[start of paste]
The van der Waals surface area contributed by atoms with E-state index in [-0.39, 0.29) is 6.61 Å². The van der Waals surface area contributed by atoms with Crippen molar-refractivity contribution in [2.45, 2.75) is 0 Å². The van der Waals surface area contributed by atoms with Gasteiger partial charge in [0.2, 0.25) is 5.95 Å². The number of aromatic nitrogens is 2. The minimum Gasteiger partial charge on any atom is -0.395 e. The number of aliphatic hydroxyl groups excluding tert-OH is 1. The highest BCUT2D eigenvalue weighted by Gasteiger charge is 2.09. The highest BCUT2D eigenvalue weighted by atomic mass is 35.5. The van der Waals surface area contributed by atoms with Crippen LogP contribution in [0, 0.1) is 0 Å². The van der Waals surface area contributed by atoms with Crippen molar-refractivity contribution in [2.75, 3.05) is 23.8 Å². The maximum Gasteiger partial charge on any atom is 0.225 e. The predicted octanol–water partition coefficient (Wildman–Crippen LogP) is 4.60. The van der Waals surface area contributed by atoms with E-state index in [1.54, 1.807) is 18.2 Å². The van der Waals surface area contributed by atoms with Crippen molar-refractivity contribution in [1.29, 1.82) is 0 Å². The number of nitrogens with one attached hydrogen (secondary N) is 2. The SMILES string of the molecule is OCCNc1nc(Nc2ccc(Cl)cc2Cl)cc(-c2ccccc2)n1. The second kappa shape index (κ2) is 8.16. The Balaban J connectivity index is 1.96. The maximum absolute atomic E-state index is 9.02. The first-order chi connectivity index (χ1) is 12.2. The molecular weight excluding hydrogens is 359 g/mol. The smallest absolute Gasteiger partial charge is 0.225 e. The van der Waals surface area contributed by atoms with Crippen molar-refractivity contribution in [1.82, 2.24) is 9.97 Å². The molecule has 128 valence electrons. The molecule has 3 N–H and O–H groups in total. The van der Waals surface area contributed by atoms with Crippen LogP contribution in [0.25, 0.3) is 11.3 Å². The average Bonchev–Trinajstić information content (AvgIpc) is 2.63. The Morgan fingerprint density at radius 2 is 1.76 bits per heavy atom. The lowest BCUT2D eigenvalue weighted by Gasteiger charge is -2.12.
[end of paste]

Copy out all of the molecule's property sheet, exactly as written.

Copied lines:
The van der Waals surface area contributed by atoms with E-state index in [-0.39, 0.29) is 6.61 Å². The van der Waals surface area contributed by atoms with Crippen molar-refractivity contribution in [2.45, 2.75) is 0 Å². The van der Waals surface area contributed by atoms with Gasteiger partial charge in [0.2, 0.25) is 5.95 Å². The number of aromatic nitrogens is 2. The minimum Gasteiger partial charge on any atom is -0.395 e. The number of aliphatic hydroxyl groups excluding tert-OH is 1. The highest BCUT2D eigenvalue weighted by Gasteiger charge is 2.09. The highest BCUT2D eigenvalue weighted by atomic mass is 35.5. The van der Waals surface area contributed by atoms with Crippen LogP contribution in [0, 0.1) is 0 Å². The van der Waals surface area contributed by atoms with Crippen molar-refractivity contribution in [2.75, 3.05) is 23.8 Å². The maximum Gasteiger partial charge on any atom is 0.225 e. The predicted octanol–water partition coefficient (Wildman–Crippen LogP) is 4.60. The van der Waals surface area contributed by atoms with E-state index in [1.54, 1.807) is 18.2 Å². The van der Waals surface area contributed by atoms with Crippen molar-refractivity contribution in [1.29, 1.82) is 0 Å². The number of nitrogens with one attached hydrogen (secondary N) is 2. The SMILES string of the molecule is OCCNc1nc(Nc2ccc(Cl)cc2Cl)cc(-c2ccccc2)n1. The second kappa shape index (κ2) is 8.16. The Balaban J connectivity index is 1.96. The maximum absolute atomic E-state index is 9.02. The first-order chi connectivity index (χ1) is 12.2. The molecular weight excluding hydrogens is 359 g/mol. The smallest absolute Gasteiger partial charge is 0.225 e. The van der Waals surface area contributed by atoms with Crippen molar-refractivity contribution in [1.82, 2.24) is 9.97 Å². The molecule has 128 valence electrons. The molecule has 3 N–H and O–H groups in total. The van der Waals surface area contributed by atoms with Crippen LogP contribution in [0.25, 0.3) is 11.3 Å². The average Bonchev–Trinajstić information content (AvgIpc) is 2.63. The Morgan fingerprint density at radius 2 is 1.76 bits per heavy atom. The lowest BCUT2D eigenvalue weighted by Gasteiger charge is -2.12.